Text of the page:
February 17, 2021 by D.Fathia
Updated February 27, 2021

What is vitamin D?

   What is vitamin D?

Who doesn’t like being hit by the sun’s warm rays on a cold winter morning? Who doesn’t appreciate the warmth and heat one feels inside every time they glimpse sunlight? Don’t you feel relaxed and as if transcended when you sit for a while and let the sun message your body?

Don’t you feel energized and ready to uphold loads of responsibilities each time you encounter the delightful morning sun? Do you have any idea what could be the reason for that? Well, the sun gives you an efficient daily dose of vitamin D. if you have question marks about this and wondering what is vitamin D?, follow these lines to uncover the details.

Sources and utility: what is vitamin d good for?

This life essential compound is found in foods, as a drug supplement, and of course, occurring naturally in the sun.

Parents of newborn babies are instructed to expose their babies to sunlight regularly because vitamin D obtained from the sun is extremely vital for bone formation and other development stages. Those born during winter, with low to no sun presence, are administered the vitamin in shots or as orally given supplements. Lack or shortage of this vitamin might cause thin or misshapen bones.

The national institute of health states that “Vitamin D promotes calcium absorption in the gut and maintains adequate serum calcium and phosphate concentrations to enable normal bone mineralization and to prevent hypocalcemic tetany (involuntary contraction of muscles, leading to cramps and spasms).”

Vitamin D is good for many conditions; it can fight inflammations. It might also intervene in the modulation of glucose metabolism, immune system, and cell growth. It interacts with other minerals and compounds in the body to ensure safe and sound body functions.

This vitamin is soluble in fat. That’s why it is necessary to include dietary fats in your meals such as health-friendly olive oil.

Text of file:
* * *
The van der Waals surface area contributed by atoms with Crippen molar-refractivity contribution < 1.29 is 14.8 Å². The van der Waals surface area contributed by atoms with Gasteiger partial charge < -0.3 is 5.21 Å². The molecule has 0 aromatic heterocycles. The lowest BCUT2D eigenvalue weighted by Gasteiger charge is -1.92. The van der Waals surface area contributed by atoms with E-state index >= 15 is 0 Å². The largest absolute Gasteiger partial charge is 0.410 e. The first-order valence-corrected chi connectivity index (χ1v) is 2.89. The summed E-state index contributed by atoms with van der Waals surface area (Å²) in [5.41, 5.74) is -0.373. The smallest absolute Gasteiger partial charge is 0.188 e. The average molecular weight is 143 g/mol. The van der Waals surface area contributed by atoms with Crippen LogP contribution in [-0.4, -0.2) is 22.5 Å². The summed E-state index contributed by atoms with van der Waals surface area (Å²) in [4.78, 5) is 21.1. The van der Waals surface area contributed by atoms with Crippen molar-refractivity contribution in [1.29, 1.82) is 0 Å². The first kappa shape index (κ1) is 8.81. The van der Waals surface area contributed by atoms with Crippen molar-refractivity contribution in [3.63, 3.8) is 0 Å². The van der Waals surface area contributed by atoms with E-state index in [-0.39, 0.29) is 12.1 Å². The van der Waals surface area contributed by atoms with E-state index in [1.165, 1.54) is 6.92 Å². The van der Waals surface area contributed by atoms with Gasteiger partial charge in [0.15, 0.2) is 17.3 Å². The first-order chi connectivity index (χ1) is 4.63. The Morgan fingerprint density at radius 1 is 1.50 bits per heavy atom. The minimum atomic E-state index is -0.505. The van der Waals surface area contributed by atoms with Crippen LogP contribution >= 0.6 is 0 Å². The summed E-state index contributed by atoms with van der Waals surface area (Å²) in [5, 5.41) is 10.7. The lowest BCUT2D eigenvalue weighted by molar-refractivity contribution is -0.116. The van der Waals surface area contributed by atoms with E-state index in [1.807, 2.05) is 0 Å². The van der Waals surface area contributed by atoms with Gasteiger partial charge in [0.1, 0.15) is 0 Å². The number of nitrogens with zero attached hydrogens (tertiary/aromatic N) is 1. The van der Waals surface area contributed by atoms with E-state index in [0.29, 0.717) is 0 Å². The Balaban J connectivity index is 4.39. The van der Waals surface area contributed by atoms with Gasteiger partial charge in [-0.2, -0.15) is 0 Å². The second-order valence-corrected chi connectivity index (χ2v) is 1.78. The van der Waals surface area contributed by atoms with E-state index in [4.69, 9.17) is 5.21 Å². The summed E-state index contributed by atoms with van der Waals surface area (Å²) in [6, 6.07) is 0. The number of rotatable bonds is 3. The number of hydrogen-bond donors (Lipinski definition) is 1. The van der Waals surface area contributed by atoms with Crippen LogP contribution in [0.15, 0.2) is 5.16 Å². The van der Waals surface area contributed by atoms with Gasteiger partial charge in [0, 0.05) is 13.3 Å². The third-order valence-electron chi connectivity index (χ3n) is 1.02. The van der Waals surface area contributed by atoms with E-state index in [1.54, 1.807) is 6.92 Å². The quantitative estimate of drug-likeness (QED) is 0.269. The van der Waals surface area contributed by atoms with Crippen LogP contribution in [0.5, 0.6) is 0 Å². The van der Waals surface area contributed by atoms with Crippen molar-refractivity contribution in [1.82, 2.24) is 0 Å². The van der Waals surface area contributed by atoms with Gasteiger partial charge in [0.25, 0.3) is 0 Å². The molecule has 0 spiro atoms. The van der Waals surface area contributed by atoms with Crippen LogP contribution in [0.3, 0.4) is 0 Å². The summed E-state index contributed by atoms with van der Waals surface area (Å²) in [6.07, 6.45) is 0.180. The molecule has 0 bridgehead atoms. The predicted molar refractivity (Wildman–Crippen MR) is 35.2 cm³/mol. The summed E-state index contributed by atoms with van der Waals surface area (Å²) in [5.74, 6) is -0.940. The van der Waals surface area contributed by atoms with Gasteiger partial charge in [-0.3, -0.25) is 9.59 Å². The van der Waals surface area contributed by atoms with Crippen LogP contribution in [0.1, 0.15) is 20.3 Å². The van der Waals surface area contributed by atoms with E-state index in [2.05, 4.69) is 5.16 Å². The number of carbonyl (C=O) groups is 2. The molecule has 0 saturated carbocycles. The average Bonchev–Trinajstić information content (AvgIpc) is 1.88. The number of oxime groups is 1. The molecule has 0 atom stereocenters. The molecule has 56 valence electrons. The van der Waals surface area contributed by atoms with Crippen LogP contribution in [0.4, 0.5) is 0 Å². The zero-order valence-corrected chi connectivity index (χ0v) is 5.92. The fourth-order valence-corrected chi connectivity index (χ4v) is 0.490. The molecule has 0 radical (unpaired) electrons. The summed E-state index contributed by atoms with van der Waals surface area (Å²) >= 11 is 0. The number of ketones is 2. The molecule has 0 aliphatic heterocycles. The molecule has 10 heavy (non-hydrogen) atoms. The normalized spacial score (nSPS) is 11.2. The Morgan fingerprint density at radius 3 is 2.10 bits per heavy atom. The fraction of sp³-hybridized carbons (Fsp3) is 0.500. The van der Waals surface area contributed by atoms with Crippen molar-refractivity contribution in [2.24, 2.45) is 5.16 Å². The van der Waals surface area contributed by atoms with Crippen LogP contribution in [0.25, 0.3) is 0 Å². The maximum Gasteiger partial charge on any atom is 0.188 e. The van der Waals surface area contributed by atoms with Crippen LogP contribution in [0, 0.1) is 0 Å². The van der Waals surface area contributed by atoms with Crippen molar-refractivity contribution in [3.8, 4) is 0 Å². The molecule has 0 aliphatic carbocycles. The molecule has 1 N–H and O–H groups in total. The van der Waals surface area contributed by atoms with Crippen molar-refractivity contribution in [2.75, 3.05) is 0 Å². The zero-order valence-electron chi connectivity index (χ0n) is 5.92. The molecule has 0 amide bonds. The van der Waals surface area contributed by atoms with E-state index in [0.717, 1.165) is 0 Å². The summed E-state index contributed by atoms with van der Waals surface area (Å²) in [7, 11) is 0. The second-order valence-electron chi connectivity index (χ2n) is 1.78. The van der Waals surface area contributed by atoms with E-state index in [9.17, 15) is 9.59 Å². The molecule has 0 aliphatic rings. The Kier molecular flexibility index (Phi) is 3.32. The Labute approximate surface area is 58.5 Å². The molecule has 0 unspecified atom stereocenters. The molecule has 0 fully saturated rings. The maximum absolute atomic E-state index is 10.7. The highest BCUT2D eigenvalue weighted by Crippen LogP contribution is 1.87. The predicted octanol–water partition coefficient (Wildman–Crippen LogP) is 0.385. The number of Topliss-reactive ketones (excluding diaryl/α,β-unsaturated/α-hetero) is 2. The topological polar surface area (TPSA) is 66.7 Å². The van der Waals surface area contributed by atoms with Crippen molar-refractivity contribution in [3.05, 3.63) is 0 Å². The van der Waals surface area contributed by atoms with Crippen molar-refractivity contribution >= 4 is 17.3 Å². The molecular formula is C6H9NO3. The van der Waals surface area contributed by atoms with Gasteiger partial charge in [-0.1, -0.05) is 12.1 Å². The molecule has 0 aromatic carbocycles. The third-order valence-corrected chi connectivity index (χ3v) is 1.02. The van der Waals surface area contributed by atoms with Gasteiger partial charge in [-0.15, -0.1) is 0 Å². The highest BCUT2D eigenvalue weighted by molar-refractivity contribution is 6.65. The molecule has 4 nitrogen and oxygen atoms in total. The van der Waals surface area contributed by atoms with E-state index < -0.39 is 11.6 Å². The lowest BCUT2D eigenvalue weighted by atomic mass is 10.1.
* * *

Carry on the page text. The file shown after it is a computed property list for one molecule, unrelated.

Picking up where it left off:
A panel of experts from the National Academies of Sciences, Engineering, and Medicine put together standard recommendations for sufficient daily intake. The following table explains the dietary recommended allowances.





0-12 years




15 mcg

15 mcg


15 mcg

15 mcg

15 mcg



15 mcg

15 mcg


15 mcg

15 mcg




Food to look for the sun vitamin:

A few foods contain low to high amounts of vitamin d. Some have it naturally, while others are fortified with the vitamin.

Animal products contain considerable amounts. Eggs have about 40 IU in each egg. If combined with other foods, these amounts might be increased. Caviar, the expensive luxury, has around 33 IU in a small portion.

All kinds of mushrooms are loaded with this vitamin; three ounces contain nearly 400 IU. However, some mushrooms sold in markets are treated with ultraviolet lights to increase the amounts of the vitamin. Look for organic options, they always healthier.

Milk contains good amounts of the vitamin, though insufficient. Fortified milk has great concentrated amounts. Read the labels and nutritional information because some brands do not include this vitamin in their products.

Fortified orange juice also contains its share of this vitamin. Yogurt also is one dairy product fortified with the vitamin; it does not contain it naturally.

Beef, chicken, and calf livers contain different amounts of vitamin d. fish such as sardines, salmons, and tuna have significant amounts of this vitamin and they are rich in omega 3 fatty acids.

Deficiency and risks:

Some people might be lacking the necessary levels of vitamin d in their bodies either by birth or due to consequent conditions. Some might have a by-birth metabolic need for higher amounts. People with low intake and those who do not consume dairy products, fish, and other foods rich in vitamin d also lack sufficient amounts.

Obese people and those with inflammatory bowel disease tend to have low levels of this vitamin.

Catastrophic lack of the vitamin might result in two conditions. Children and young teenagers might suffer from rickets; bone deformities due to insufficient vitamin d necessary for bone development. Adults face the possibility of osteomalacia; a state of weak bones.

On the other hand, excessive and uncontrolled consumption of vitamin d, especially in the form of supplements might lead to toxicity. Symptoms include weight loss, anorexia, and irregular heartbeat.

Still, asking what is vitamin d? You are familiar with the label but you are still wondering what is vitamin d good for? Along with its direct effects on the body, this vitamin absorbs phosphorous and calcium, both vital for bodily functions and healthy growth and development.


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